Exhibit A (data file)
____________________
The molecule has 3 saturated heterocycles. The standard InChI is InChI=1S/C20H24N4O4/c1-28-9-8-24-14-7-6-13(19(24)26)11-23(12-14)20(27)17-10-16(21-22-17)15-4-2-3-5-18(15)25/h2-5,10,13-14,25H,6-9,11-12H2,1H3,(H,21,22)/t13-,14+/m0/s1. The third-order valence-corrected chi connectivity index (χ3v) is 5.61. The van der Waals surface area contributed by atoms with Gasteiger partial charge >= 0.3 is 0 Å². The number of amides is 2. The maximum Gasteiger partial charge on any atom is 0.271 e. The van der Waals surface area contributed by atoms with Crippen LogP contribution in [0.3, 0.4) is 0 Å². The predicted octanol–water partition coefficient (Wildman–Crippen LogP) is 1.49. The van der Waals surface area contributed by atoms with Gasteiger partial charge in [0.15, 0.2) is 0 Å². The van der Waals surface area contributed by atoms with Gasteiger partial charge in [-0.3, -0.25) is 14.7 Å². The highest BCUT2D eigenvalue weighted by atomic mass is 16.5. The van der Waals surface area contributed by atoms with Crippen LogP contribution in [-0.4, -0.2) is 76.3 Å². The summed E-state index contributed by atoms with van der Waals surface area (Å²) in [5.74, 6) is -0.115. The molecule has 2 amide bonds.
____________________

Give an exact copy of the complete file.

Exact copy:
The molecule has 3 saturated heterocycles. The standard InChI is InChI=1S/C20H24N4O4/c1-28-9-8-24-14-7-6-13(19(24)26)11-23(12-14)20(27)17-10-16(21-22-17)15-4-2-3-5-18(15)25/h2-5,10,13-14,25H,6-9,11-12H2,1H3,(H,21,22)/t13-,14+/m0/s1. The third-order valence-corrected chi connectivity index (χ3v) is 5.61. The van der Waals surface area contributed by atoms with Gasteiger partial charge >= 0.3 is 0 Å². The number of amides is 2. The maximum Gasteiger partial charge on any atom is 0.271 e. The van der Waals surface area contributed by atoms with Crippen LogP contribution in [0.3, 0.4) is 0 Å². The predicted octanol–water partition coefficient (Wildman–Crippen LogP) is 1.49. The van der Waals surface area contributed by atoms with Gasteiger partial charge in [0.15, 0.2) is 0 Å². The van der Waals surface area contributed by atoms with Gasteiger partial charge in [-0.3, -0.25) is 14.7 Å². The highest BCUT2D eigenvalue weighted by atomic mass is 16.5. The van der Waals surface area contributed by atoms with Crippen LogP contribution in [-0.4, -0.2) is 76.3 Å². The summed E-state index contributed by atoms with van der Waals surface area (Å²) in [5.74, 6) is -0.115. The molecule has 2 amide bonds.